FDA finally approves Mylan's Advair generic


The FDA has finally approved the first generic of GlaxoSmithKline’s Advair blockbuster respiratory diseases inhaler, after years of delays.

Even though Advair’s main patent expired in 2010 and the patent on the Diskus inhaler expired in 2016, until now no-one has managed to get the FDA to approve a cheaper copy of the drug-device combination.

Novartis’ Sandoz generics arm, and Hikma have tried unsuccessfully to get copies approved, and the regulator had rejected Mylan’s generic last summer.

However the regulator said at the time that there were only “minor deficiencies” in Mylan’s filing and it always looked likely that the generics and biosimilars firm would get it right the second time around.

Sandoz said this week that it does not expect to launch its version until next year, and Hikma and partner Vectura require a further trial to get their drug past the FDA.

Approved in asthma and chronic obstructive pulmonary disease (COPD), Advair is a combination of the long-acting beta agonist salmeterol and the corticosteroid fluticasone and is still a blockbuster, generating US sales of £308 million in Q3.

Even though this is well off its peak, the drug is still GSK’s second best selling drug and none of its more recently approved respiratory drugs can match it for sales.

Approval of Mylan’s generic, in patients aged four years and older with asthma, and airflow maintenance and prevention of exacerbations in COPD,  will therefore put more pressure on GSK’s respiratory drug franchise.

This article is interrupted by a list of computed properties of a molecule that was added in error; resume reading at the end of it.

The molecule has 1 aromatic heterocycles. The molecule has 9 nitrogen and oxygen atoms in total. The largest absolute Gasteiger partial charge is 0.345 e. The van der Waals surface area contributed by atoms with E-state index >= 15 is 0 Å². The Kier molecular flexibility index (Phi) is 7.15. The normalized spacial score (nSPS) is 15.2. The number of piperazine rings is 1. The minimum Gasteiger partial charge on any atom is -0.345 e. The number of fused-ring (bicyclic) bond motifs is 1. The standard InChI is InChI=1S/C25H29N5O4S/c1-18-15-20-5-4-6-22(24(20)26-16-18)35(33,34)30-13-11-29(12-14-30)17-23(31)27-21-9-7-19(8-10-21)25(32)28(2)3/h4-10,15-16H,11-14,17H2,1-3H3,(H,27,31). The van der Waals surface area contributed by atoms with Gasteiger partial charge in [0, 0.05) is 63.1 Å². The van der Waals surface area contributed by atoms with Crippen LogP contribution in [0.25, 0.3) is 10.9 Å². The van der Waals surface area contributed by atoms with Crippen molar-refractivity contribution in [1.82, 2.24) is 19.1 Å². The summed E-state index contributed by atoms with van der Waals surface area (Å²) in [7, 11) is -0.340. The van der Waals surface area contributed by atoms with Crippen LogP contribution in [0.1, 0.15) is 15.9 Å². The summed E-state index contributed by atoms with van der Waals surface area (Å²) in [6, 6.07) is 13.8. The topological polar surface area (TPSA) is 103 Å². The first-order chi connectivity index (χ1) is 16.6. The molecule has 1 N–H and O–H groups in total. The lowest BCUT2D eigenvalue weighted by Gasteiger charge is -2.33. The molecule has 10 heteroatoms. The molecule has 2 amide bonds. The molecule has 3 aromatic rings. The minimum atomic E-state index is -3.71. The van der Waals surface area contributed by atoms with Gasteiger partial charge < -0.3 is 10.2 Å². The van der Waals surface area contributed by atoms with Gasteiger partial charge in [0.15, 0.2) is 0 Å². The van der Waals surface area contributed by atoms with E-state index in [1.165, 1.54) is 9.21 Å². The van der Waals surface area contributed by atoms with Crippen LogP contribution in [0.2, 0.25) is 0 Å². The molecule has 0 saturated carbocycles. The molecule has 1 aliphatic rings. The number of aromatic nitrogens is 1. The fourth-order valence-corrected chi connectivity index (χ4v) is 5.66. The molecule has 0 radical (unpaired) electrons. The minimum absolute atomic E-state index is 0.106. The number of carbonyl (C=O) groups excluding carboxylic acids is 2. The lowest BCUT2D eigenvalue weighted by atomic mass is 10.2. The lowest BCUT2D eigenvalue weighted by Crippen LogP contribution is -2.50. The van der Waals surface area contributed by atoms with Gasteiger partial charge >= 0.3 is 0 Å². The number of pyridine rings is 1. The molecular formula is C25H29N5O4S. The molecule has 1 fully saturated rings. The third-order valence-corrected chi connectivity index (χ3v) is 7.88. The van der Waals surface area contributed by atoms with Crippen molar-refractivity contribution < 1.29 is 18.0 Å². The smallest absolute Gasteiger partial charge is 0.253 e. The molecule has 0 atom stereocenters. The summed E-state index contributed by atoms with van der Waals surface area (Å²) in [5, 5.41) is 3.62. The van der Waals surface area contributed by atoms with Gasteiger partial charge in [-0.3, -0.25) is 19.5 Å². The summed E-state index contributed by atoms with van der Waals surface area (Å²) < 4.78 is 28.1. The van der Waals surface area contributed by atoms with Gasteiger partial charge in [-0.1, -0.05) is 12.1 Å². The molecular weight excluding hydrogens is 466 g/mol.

The generic will not be indicated for relief of acute bronchospasm.

Mylan obtained approval to market the generic dubbed Wixela Inhub in three strengths: fluticasone propionate 100 mcg/salmeterol 50 mcg, fluticasone propionate 250 mcg/salmeterol 50 mcg and fluticasone propionate 500 mcg/salmeterol 50 mcg.

The company plans to launch the drug in the second half of February incorporating the latest safety information required by the FDA earlier this month, which prompted an amendment to the label for certain inhaled corticosteroids, including Advair and generics.

The approval will also be a victory for those who are concerned about the high cost of branded medicines in the US – many patients will pay all or some of these treatments from their own wages, potentially limiting access if they cannot cover the cost.

Janet Woodcock, director of the FDA’s Center for Drug Evaluation and Research, said: “People living with asthma and COPD know too well the critical importance of having access to the treatment they need to feel better. Today's approval will bring more competition to the market which will ultimately benefit the patients who rely on this drug.”

In Europe, where the originator drug is branded as Seretide, generics have been on the market for several years.